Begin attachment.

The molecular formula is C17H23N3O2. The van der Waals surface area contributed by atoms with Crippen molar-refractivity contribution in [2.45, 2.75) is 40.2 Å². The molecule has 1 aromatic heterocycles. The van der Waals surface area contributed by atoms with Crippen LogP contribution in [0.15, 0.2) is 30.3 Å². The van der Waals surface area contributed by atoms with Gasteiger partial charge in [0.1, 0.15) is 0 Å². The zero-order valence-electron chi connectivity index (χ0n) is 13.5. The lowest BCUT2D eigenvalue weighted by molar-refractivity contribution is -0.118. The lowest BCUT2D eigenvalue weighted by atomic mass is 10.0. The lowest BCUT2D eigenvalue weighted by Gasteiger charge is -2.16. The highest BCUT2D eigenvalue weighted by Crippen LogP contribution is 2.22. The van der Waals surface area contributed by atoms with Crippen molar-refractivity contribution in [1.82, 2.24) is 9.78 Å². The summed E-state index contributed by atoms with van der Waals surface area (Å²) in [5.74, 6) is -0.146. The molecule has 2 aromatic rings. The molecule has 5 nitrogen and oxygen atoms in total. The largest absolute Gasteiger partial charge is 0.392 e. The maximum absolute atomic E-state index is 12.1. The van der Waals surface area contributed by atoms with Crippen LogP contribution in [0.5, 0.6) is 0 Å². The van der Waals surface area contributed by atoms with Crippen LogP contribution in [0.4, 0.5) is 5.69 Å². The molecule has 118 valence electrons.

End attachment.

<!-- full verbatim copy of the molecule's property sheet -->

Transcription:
The molecular formula is C17H23N3O2. The van der Waals surface area contributed by atoms with Crippen molar-refractivity contribution in [2.45, 2.75) is 40.2 Å². The molecule has 1 aromatic heterocycles. The van der Waals surface area contributed by atoms with Crippen LogP contribution in [0.15, 0.2) is 30.3 Å². The van der Waals surface area contributed by atoms with Gasteiger partial charge in [0.1, 0.15) is 0 Å². The zero-order valence-electron chi connectivity index (χ0n) is 13.5. The lowest BCUT2D eigenvalue weighted by molar-refractivity contribution is -0.118. The lowest BCUT2D eigenvalue weighted by atomic mass is 10.0. The lowest BCUT2D eigenvalue weighted by Gasteiger charge is -2.16. The highest BCUT2D eigenvalue weighted by Crippen LogP contribution is 2.22. The van der Waals surface area contributed by atoms with Crippen molar-refractivity contribution in [1.82, 2.24) is 9.78 Å². The summed E-state index contributed by atoms with van der Waals surface area (Å²) in [5.74, 6) is -0.146. The molecule has 2 aromatic rings. The molecule has 5 nitrogen and oxygen atoms in total. The largest absolute Gasteiger partial charge is 0.392 e. The maximum absolute atomic E-state index is 12.1. The van der Waals surface area contributed by atoms with Crippen LogP contribution in [0.5, 0.6) is 0 Å². The van der Waals surface area contributed by atoms with Crippen LogP contribution in [0.4, 0.5) is 5.69 Å². The molecule has 118 valence electrons.